background themes
If your script loads up background pictures, make sure you save the previous background settings so that the user can regain his/her original settings if necessary. Note: It's always good to include an unload option for your theme.

popup menus

dynamic popups
When a menu option can change, it's a good idea to use an alias or variable under your menu declaration. For example: For nicklist op controls, use something like $opcontrols which returns either "Op Controls" if you're opped or $null if you aren't. This way the user won't see an option to op another user when they cannot do it.

multiple menus
If you want your window to use multiple menus, you may change the menu while the window is loaded. For example: You have an FTP window open and there are two different menu sets (@online and @offline). You can change the popups from @offline to @online by using "/window @window_name @online".

Try not to use more popups than are necessary. When an option can be switched on or off, use only one popup that dynamically changes according to whether or not the option is "on" or "off". This can be accomplished by either using an alias or a variable for the popup name.

general popups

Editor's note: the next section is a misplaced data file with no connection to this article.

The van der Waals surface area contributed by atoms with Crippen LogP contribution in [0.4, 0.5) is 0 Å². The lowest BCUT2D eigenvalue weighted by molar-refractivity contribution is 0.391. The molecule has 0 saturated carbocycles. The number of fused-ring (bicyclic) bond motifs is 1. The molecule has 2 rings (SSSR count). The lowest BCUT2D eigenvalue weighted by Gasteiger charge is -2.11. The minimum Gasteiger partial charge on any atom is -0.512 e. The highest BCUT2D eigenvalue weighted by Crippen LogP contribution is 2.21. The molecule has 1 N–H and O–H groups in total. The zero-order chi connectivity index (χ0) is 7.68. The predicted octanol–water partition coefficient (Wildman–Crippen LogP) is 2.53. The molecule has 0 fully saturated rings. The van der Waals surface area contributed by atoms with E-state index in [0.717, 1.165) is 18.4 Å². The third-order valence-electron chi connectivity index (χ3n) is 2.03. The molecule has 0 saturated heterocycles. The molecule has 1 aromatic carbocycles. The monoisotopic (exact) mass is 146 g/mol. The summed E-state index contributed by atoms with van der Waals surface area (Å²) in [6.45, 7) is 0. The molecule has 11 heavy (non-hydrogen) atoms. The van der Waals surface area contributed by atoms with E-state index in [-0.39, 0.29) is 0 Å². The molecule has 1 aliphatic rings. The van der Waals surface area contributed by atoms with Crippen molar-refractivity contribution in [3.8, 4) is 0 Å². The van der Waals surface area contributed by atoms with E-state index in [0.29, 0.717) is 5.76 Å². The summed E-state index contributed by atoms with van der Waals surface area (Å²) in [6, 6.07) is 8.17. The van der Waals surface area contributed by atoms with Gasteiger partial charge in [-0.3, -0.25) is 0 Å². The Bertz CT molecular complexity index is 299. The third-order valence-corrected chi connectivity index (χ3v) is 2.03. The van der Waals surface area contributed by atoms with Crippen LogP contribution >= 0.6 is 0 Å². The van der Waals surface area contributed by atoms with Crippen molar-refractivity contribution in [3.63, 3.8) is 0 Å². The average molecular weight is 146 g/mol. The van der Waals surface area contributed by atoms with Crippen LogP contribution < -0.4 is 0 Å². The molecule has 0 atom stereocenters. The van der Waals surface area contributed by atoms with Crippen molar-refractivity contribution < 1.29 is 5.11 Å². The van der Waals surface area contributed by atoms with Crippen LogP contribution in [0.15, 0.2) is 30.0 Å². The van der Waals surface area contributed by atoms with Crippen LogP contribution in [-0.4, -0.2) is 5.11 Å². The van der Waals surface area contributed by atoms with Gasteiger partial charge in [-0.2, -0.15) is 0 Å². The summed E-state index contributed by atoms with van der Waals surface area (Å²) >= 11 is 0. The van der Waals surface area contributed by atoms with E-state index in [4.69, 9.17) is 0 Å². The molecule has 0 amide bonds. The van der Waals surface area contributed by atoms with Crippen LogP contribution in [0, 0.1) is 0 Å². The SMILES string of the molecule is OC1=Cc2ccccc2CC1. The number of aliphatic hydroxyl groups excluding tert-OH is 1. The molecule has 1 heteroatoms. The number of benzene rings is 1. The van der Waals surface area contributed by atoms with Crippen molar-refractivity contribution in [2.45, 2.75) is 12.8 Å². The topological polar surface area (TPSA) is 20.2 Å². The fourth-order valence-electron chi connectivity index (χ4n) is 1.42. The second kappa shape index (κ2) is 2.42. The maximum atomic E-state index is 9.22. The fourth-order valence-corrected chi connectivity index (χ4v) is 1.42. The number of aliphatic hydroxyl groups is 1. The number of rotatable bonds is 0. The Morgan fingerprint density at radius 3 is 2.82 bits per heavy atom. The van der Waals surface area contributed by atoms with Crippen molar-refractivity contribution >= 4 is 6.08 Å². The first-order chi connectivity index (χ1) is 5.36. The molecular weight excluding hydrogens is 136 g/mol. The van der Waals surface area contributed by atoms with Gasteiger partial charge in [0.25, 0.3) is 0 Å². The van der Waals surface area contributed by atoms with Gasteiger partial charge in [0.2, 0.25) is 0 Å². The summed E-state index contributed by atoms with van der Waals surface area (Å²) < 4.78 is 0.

When creating a general script, try not to use the popups section any more than is necessary. When the user disables a certain part of your script by unloading it, unload the popups with it (ie: use menu declarations inside the relevent .mrc file).

multiple popups
When you want to use the same popup menu for various locations, do not copy and paste the menu under each header. You may use "menu status,channel,query {" to make the menu appear in each of the given locations.

no "mass" popups
Rather than including an entire section in your popup menus for "mass" options, simply use $* under your normal popups. For example: Op:mode # +o $* will op a single person or any number of selected persons.

custom windows

It my be a good idea to save the position of every window your script uses with the "on close" event. If the size of your window can be adjusted, reopen it with the last size it was opened at. Note: always keep a default value in case the values are lost.